Lime Tree Arbour

I’ve been finding myself seized by a sweet, powdery smell as I walk down Brooklyn streets, day or night, this week, during the summer solstice. Something like you’d expect if you crushed Sweet Tarts® with a mortar and pestle.


A linden tree, a.k.a. American basswood or “lime tree” catches the sun in Park Slope, Brooklyn.

I met a Spanish family at the restaurant where I work Greenpoint, and they asked if I knew what kind of tree it was, since it was wafting through the window. I’m known to carry a tree identification book on a hike in the woods, but I usually leave it at home here in the city, so I gave them a “Gosh, I don’t know,” and they started messing with their iPhones.

“It’s a lime tree,” they said, and I didn’t believe them: Limes are tropical fruits.

Well, in Spain they call them tilia, and, so say these strangers from Barcelona, they use the leaves to make a tea that calms the nerves. Researching further, I found that tilia are most often called linden trees in North America, although my Trees of New York Field Guide calls it an American Basswood. In the British Isles they call it a lime tree – which a European, whose smart phone’s search settings are more tuned into British English than American, would quickly discover, whereas I would just find “linden.”

I saw it as a happy accident, since it explained “Lime Tree Arbour,” a powerful Nick Cave ballad I’ve heard several thousand times, no exaggeration, since 2001 or so when I borrowed The Boatman’s Call from the Minneapolis Public Library (!). Like most of that 1997 album, it’s kind of a love song, kind of a hymn.

“Every breath that I breathe, and every place I go/There is a hand that protects me, and I do love her so.”


Now that I’ve gotten the smell in my head, I smell it everywhere, at least this week while it’s blossoming. It’s good to talk to strangers, especially ones from far away, and to make time for trees and other plants.

Thank you, Tilia americana, for all the beauty you’ve created out of dirt and sunshine this week.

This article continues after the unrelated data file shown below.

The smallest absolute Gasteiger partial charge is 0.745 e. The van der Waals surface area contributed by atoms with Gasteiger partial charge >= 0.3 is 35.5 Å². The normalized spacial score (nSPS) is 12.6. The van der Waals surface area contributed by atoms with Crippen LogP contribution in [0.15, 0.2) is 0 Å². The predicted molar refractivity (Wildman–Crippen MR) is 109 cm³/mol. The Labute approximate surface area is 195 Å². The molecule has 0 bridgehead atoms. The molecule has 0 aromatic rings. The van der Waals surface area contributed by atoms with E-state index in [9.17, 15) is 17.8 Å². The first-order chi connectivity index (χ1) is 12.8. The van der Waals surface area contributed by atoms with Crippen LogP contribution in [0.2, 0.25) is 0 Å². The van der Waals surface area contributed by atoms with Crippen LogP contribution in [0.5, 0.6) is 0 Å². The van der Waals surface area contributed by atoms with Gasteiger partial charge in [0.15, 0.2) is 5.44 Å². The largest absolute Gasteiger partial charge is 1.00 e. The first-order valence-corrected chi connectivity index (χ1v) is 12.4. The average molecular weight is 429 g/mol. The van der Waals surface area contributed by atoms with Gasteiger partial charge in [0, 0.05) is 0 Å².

Summer Writing, and Gardening

I love when summer gets its heat inside the bricks of the house, and the butter in the dish on the counter gets so soft round the clock you have to hold the blade of your butter knife horizontal during the brief airlift to the slice of toast.

I keep a short list of priorities tacked to my wall, and this summer the top of the list reads, “The computer is for writing, outdoors for thinking.” It’s a dual reminder. One, don’t waste time watching cat and goat videos – not too much anyway. Two, if you’re spacing out instead of getting words on a page, don’t waste time staring at an idle screen, go outside and think about it. I have always gotten more accomplished during summer than winter, even though it’s filled with so many more distractions, the sun being number one. It could just be a matter of the sense that you need less sleep. In summer, give me six hours, and I’m a tiger. Come October, I crave the full eight.

The mazus reptans (center) and the ajuga (right) were by design, the clover (left) a concession.

The mazus reptans (center) and the ajuga (right) were by design, the clover (left) a concession.

I wrote last summer about my affection for common garden weeds, which is only getting deeper now that they’ve turned me. There’s so much shade in our tiny urban plot, it’s hard to grow grass. Other plants want to grow there, and I’ve started letting them have their respective preserves.

Clover has three generous patches, one over the grave of a dear, departed wild cat named Merv, whom I buried back in April. Anything else that tries to get inside the clover patch, I pull. Moss gets the shadiest region along the back fence – though I’m finding it hard to pull other weeds out without pulling up a divot of moss, even when it’s soaking wet. Ladies thumbs have their autonomous regions. Even the ugly wild plantain gets a patch, where no dandelion is allowed.

My wife is a master gardener, at planting things. I am the master of taking things away – removing what I don’t want there – and the results are shaping up. It occurred to me while pulling weeds that summer gardening is like summer writing.

Most writers I know, good and bad, are full of ideas. Fecund with them. Lousy with them. Brimming with them. “Wouldn’t it be great if…” “Imagine if…” They just come up with lots of stories or metaphors. It’s magic, giving to airy nothing a local habitation and a name. The hard part is making any sense of it. Knowing when to take away.

I’ve read most of the major books about screenwriting, and most of them pay some lip service to the Rosetta Stone of all writing guides, The Art of Dramatic Writing by Lajos Egri. Egri was a playwright who taught that a play must be about a thesis, and that thesis gets proven by a dichotomous pair of characters. It’s tough love from a Hungarian grandpa to all dreamy-eyed writers: Don’t just throw ideas on a page, start with a premise. You can see, when you watch a play from when Egri’s teaching was most widely accepted – a Tennessee Williams or a William Inge, for example – just how powerful this kind of writing can be.

If only it came so naturally. Writing, I find, is more like weeding. Your brain is a fertile patch of dirt. Stuff is going to sprout out of it. If it doesn’t, maybe you shouldn’t be a writer. The trick is to collect it on a page and then try to make sense of it. If I’ve learned anything from my garden, it’s that to make anything beautiful, you have to keep pulling – and don’t hesitate to yank out giant handfuls, because this stuff will indeed keep growing back.